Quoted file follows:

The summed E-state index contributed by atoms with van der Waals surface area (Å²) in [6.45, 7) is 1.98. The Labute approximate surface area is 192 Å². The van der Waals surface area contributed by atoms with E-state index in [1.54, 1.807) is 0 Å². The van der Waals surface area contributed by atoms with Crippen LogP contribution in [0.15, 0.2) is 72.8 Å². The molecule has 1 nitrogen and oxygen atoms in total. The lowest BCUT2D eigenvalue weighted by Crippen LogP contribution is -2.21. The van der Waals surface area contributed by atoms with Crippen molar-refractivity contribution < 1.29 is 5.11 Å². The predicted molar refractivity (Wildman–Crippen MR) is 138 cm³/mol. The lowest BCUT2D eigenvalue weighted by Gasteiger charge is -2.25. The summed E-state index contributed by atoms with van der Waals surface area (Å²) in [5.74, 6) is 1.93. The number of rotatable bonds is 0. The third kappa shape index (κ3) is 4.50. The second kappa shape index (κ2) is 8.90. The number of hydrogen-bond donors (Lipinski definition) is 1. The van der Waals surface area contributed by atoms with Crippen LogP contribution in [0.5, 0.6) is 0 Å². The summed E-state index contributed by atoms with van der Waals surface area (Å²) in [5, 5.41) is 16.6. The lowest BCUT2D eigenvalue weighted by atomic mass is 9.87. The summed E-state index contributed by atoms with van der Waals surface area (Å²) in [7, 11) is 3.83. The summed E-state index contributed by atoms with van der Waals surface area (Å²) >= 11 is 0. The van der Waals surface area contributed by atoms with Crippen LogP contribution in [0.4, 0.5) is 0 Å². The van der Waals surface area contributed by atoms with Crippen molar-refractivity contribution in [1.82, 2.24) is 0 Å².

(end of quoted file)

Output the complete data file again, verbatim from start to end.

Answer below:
The summed E-state index contributed by atoms with van der Waals surface area (Å²) in [6.45, 7) is 1.98. The Labute approximate surface area is 192 Å². The van der Waals surface area contributed by atoms with E-state index in [1.54, 1.807) is 0 Å². The van der Waals surface area contributed by atoms with Crippen LogP contribution in [0.15, 0.2) is 72.8 Å². The molecule has 1 nitrogen and oxygen atoms in total. The lowest BCUT2D eigenvalue weighted by Crippen LogP contribution is -2.21. The van der Waals surface area contributed by atoms with Crippen molar-refractivity contribution < 1.29 is 5.11 Å². The predicted molar refractivity (Wildman–Crippen MR) is 138 cm³/mol. The lowest BCUT2D eigenvalue weighted by Gasteiger charge is -2.25. The summed E-state index contributed by atoms with van der Waals surface area (Å²) in [5.74, 6) is 1.93. The number of rotatable bonds is 0. The third kappa shape index (κ3) is 4.50. The second kappa shape index (κ2) is 8.90. The number of hydrogen-bond donors (Lipinski definition) is 1. The van der Waals surface area contributed by atoms with Crippen LogP contribution in [0.5, 0.6) is 0 Å². The summed E-state index contributed by atoms with van der Waals surface area (Å²) in [5, 5.41) is 16.6. The lowest BCUT2D eigenvalue weighted by atomic mass is 9.87. The summed E-state index contributed by atoms with van der Waals surface area (Å²) in [7, 11) is 3.83. The summed E-state index contributed by atoms with van der Waals surface area (Å²) >= 11 is 0. The van der Waals surface area contributed by atoms with Crippen LogP contribution in [0.4, 0.5) is 0 Å². The van der Waals surface area contributed by atoms with Crippen molar-refractivity contribution in [1.82, 2.24) is 0 Å².